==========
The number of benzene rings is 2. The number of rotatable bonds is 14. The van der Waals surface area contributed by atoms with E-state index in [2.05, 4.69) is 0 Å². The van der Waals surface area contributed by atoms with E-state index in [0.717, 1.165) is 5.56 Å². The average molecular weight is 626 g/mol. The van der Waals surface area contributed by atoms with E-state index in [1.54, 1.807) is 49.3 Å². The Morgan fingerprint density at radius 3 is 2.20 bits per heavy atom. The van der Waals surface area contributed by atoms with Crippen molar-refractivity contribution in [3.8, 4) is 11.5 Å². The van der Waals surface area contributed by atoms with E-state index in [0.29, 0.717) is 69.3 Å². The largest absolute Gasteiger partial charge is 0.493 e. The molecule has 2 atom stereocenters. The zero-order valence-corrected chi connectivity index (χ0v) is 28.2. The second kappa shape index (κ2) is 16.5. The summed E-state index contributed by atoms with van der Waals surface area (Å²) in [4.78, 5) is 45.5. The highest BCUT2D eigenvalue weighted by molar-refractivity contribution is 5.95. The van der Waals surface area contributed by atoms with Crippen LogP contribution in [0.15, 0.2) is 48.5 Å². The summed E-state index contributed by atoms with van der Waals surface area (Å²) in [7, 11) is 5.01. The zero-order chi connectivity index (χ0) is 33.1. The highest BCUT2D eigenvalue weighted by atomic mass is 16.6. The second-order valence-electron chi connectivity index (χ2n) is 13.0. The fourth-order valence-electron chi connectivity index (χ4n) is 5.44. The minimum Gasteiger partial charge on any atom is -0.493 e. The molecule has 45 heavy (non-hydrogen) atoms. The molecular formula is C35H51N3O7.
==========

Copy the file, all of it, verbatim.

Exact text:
The number of benzene rings is 2. The number of rotatable bonds is 14. The van der Waals surface area contributed by atoms with E-state index in [2.05, 4.69) is 0 Å². The van der Waals surface area contributed by atoms with E-state index in [0.717, 1.165) is 5.56 Å². The average molecular weight is 626 g/mol. The van der Waals surface area contributed by atoms with E-state index in [1.54, 1.807) is 49.3 Å². The Morgan fingerprint density at radius 3 is 2.20 bits per heavy atom. The van der Waals surface area contributed by atoms with Crippen molar-refractivity contribution in [3.8, 4) is 11.5 Å². The van der Waals surface area contributed by atoms with E-state index in [0.29, 0.717) is 69.3 Å². The largest absolute Gasteiger partial charge is 0.493 e. The molecule has 2 atom stereocenters. The zero-order valence-corrected chi connectivity index (χ0v) is 28.2. The second kappa shape index (κ2) is 16.5. The summed E-state index contributed by atoms with van der Waals surface area (Å²) in [4.78, 5) is 45.5. The highest BCUT2D eigenvalue weighted by molar-refractivity contribution is 5.95. The van der Waals surface area contributed by atoms with Crippen LogP contribution in [0.15, 0.2) is 48.5 Å². The summed E-state index contributed by atoms with van der Waals surface area (Å²) in [7, 11) is 5.01. The zero-order chi connectivity index (χ0) is 33.1. The highest BCUT2D eigenvalue weighted by atomic mass is 16.6. The second-order valence-electron chi connectivity index (χ2n) is 13.0. The fourth-order valence-electron chi connectivity index (χ4n) is 5.44. The minimum Gasteiger partial charge on any atom is -0.493 e. The molecule has 45 heavy (non-hydrogen) atoms. The molecular formula is C35H51N3O7.